Create your first list.

A way to share and manage lots.

  • Painted in 2005, Fernando Botero’s Venus is a striking example of the artist’s tongue-in-cheek 
    reprisal of the art historical tradition of the female nude.  Demonstrating Condo’s penchant for exaggeration and distortion, Venus portrays a proud and voluminous nude figure standing in a pose that echoes Sandro Botticelli’s Birth of Venus, circa 1482, and is situated within a domestic setting reminiscent of Pierre Bonnard’s La Femme À La Commode, 1909.   With a knowing nod to the grand tradition of nude painting, Botero here puts forth a portrait that is characteristic of his singular style of “Boterismo,” a synthesis of politically charged Mexican muralism and Western classical influences, such as Italian Renaissance paintings and Baroque art. Venus  was notably among the paintings selected for the artist’s solo exhibition at the Nassau County Museum of Art in 2010.

    "For Botero, art history is a huge, almost infinite warehouse of images, which can be raided but never copied." —Rudy Chiappini 

    A striking example of Botero’s painterly practice, the present work clearly demonstrates the artist’s career-long fascination with the human figure. Specifically demonstrating Botero’s admiration for Botticelli, Venus articulates how the artist pursued a highly idiosyncratic approach to portraiture. “For Botero, art history is a huge, almost infinite warehouse of images, which can be raided but never copied”, Rudy Chiappini observed, “In fact, in his own way, he recreates it, giving life to images which demand their own independence. We are presented with real and true re-interpretations, in which the artists seeks to pay homage to famous paintings, albeit with a certain benevolent irony, attempting, at a distance of centuries, to recreate the spirit of the works, actualized and made real through his original idea of volumes and space, signs and colors.”i  

     

    Sandro Botticelli, The Birth of Venus, 1486. Uffizi, Florence, Digital Image © Scala / Art Resource, NY
    Sandro Botticelli, The Birth of Venus, 1486. Uffizi, Florence, Digital Image © Scala / Art Resource, NY

    Indeed, while Botero cites Boticelli’s Venus both in title and the figure’s contrapposto, he brilliantly re-imagines the figure in a modern-day context. Whereas the figure in Boticelli’s Venus modestly covers her nude body, here the female figure displays it with unabashed pride as she stares directly at the viewer–her arm raised up in a seductive gesture reminiscent of Pin Ups, while gentle folds of purple cloth wrap around her calves and a small cherub runs towards her feet. Botero firmly places the figure in an everyday context, as though caught in the moment of undressing in her home. A half-eaten apple sits atop a simple wooden dresser, brilliantly evoking the forbidden fruit that Eve famously ate. Known for his rigorous training in Classical art, Botero places the apple as a symbol of the original sin, but importantly departs from his predecessors by avoiding the moral consequences.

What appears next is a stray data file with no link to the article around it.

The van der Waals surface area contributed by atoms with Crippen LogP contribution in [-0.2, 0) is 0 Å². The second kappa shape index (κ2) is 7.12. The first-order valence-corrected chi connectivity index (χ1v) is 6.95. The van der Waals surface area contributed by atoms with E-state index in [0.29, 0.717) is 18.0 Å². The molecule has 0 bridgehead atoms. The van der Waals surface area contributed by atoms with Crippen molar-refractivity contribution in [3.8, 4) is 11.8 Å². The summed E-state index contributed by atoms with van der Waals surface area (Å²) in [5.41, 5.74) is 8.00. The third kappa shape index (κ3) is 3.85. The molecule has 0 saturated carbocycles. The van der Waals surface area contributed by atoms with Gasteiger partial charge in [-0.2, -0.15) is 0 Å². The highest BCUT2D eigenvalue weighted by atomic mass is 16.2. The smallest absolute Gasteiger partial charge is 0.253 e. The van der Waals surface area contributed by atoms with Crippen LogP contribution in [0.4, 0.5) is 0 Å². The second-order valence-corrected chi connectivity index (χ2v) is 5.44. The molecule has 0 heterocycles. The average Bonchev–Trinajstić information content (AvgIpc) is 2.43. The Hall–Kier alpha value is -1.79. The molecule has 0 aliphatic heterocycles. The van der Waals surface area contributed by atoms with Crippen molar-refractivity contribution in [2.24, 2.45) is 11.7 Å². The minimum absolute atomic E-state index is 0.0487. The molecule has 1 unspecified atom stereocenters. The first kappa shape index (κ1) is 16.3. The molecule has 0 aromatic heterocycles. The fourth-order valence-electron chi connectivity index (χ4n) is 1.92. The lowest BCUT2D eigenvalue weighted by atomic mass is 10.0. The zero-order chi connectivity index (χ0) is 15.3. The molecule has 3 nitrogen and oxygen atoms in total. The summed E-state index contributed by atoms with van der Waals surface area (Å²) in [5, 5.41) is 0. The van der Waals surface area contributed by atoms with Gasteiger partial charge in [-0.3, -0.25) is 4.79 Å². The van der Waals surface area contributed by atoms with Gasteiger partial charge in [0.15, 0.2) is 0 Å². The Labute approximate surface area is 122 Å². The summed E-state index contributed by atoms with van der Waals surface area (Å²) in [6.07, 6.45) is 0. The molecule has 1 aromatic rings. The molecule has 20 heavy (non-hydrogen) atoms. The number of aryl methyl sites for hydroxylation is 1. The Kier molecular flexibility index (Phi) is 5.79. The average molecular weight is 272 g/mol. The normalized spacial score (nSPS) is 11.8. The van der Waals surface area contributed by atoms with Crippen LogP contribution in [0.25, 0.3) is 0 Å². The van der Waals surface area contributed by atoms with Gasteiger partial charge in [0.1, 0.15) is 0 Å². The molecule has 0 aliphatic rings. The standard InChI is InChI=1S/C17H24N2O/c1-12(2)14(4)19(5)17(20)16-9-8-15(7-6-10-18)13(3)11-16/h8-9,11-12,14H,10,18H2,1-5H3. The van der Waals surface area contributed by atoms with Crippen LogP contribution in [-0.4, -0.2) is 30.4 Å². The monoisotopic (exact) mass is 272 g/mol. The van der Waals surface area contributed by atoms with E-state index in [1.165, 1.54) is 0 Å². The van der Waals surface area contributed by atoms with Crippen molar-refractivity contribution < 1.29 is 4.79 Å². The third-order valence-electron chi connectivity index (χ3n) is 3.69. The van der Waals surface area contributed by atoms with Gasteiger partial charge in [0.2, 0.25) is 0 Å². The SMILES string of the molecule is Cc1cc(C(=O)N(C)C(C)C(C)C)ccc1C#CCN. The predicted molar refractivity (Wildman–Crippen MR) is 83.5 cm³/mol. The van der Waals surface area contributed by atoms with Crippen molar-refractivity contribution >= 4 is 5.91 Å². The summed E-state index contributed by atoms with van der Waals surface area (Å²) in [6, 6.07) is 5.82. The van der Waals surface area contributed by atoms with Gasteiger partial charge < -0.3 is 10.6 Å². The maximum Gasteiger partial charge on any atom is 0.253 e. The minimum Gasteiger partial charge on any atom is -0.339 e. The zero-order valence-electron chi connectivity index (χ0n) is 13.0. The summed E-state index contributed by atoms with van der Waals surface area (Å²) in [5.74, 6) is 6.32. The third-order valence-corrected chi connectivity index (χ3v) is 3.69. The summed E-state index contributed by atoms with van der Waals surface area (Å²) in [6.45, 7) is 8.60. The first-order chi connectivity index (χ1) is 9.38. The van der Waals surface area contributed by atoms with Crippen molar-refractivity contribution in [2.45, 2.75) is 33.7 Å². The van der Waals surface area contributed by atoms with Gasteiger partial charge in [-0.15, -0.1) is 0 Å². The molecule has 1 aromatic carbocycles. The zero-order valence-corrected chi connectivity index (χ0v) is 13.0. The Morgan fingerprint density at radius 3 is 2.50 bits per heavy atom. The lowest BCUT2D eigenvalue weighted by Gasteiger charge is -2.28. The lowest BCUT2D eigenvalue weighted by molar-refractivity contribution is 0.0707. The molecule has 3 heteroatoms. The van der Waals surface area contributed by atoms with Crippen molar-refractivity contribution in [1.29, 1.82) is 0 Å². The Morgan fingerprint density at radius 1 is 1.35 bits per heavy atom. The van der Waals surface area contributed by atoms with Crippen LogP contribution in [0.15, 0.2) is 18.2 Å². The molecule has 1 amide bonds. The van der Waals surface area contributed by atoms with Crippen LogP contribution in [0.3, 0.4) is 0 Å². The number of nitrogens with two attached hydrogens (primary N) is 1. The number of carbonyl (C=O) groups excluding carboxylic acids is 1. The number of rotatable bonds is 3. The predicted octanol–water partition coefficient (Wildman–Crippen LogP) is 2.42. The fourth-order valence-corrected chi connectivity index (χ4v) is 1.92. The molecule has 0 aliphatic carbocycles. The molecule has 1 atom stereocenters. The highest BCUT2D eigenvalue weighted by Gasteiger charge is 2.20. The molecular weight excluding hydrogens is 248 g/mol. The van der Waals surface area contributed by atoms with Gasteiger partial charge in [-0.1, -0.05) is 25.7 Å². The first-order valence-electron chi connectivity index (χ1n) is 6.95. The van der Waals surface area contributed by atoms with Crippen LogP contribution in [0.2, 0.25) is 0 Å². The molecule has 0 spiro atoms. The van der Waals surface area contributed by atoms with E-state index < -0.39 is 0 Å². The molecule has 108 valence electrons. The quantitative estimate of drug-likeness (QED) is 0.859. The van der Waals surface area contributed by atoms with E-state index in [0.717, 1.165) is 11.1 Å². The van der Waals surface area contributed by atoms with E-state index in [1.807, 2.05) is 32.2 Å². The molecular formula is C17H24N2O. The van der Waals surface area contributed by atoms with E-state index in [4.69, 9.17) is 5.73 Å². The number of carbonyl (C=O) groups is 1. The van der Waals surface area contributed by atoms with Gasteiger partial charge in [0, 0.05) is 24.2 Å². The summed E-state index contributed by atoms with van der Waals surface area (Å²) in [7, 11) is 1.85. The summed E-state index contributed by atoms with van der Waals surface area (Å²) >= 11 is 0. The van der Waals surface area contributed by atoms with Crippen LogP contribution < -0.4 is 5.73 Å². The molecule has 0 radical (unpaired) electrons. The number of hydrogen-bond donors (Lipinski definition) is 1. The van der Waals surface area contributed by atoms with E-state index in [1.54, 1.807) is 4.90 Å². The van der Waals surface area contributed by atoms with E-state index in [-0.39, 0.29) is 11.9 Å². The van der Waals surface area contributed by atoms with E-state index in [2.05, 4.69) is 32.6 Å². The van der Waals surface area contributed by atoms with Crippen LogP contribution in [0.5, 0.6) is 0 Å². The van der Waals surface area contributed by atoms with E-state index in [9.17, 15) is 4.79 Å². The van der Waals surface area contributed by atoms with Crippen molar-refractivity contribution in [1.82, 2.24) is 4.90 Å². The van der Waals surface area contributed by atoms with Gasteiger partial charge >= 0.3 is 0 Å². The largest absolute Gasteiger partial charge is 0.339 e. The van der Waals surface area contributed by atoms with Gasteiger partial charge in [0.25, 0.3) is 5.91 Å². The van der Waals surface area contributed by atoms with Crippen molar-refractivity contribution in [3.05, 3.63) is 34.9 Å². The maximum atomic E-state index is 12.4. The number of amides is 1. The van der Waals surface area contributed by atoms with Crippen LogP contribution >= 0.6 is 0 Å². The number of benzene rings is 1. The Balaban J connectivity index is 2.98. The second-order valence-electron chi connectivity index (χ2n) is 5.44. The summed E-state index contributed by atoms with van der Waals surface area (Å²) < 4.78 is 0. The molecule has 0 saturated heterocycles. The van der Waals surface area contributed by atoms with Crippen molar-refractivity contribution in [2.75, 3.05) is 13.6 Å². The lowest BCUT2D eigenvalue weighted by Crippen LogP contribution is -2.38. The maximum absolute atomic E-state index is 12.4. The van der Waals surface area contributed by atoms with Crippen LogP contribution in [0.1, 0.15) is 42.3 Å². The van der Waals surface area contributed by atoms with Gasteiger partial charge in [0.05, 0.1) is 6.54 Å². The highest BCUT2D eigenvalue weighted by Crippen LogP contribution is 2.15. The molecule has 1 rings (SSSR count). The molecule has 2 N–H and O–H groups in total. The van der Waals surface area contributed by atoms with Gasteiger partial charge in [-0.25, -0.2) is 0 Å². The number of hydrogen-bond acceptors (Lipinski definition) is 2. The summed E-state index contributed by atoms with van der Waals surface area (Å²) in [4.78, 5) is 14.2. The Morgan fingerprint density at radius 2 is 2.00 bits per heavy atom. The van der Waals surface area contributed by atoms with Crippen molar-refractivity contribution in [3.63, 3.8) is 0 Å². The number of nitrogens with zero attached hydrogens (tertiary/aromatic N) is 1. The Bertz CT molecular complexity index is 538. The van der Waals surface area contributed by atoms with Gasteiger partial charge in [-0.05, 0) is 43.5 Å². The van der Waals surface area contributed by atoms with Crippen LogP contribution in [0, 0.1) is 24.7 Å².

With Venus, Botero powerfully subverts the conventions of a genre that advocated classical ideals of nudity, situating the artist within a trajectory perhaps best encapsulated in Édouard Manet’s famed work Olympia, 1863, which depicted a visibly nude woman within a contemporary setting whose straightforward gaze confronted the viewer. As art critic Benjamin Genocchio highlights the work in his The New York Times exhibition review of Fernando Botero, mounted at the Nassau County Museum of Art, “...Mr. Botero’s figures fill the canvas, as if they were models on a billboard, looking indifferently out at the viewer.” ii 


    i Rudy Chiappini, “The Vision of the World in the Fullness of Form”,  Botero, Paintings 1959-2015, Turin, 2015, pp. 19-20
    ii Benjamin Genocchio, “Larger Than Life”, The New York Times, April 2, 2010, Section LI, p. 8

    Americas_US010820_146246.docx 

    • Provenance

      David Benrimon Fine Art, New York
      Opera Gallery, Hong Kong (acquired from the above in 2013)
      Acquired from the above by the present owner

    • Exhibited

      Roslyn Harbor, Nassau County Museum of Art, Fernando Botero, March 13 – May 24, 2010

    • Literature

      Benjamin Genocchio, "Larger Than Life", The New York Times, April 4, 2010, p. 8

    • Artist Biography

      Fernando Botero

      Colombian • 1932

      Colombian artist Fernando Botero is known for his voluptuous and exaggerated paintings, sculptures and drawings. He studied under Roberto Longhi, a renowned authority on Italian Renaissance and Baroque art, obtaining a remarkable art historical knowledge of Western Classicism. This dialogue between an erudite education and religious art for the masses is the key in the development of his aesthetic.

      Botero was also influenced by Mexican muralism, with which he became acquainted while living in Mexico City. The monumental scale of the human forms in the murals gave rise to the voluminous figures for which he is best known. Botero's works make mordant comments on society's shortcomings; they also incorporate classical elements and are imbued with political satire and caricature.

      View More Works

178

Venus

signed and dated "BOTERO 05" lower right
oil on canvas
66 3/4 x 50 in. (169.5 x 127 cm)
Painted in 2005.

Full Cataloguing

Estimate
$350,000 - 450,000 

Sold for $529,200

Contact Specialist

John McCord
Head of Day Sale, Morning Session
New York
+1 212 940 1261

[email protected]

20th c. and Contemporary Art Day Sale - Morning Session

New York 8 December 2020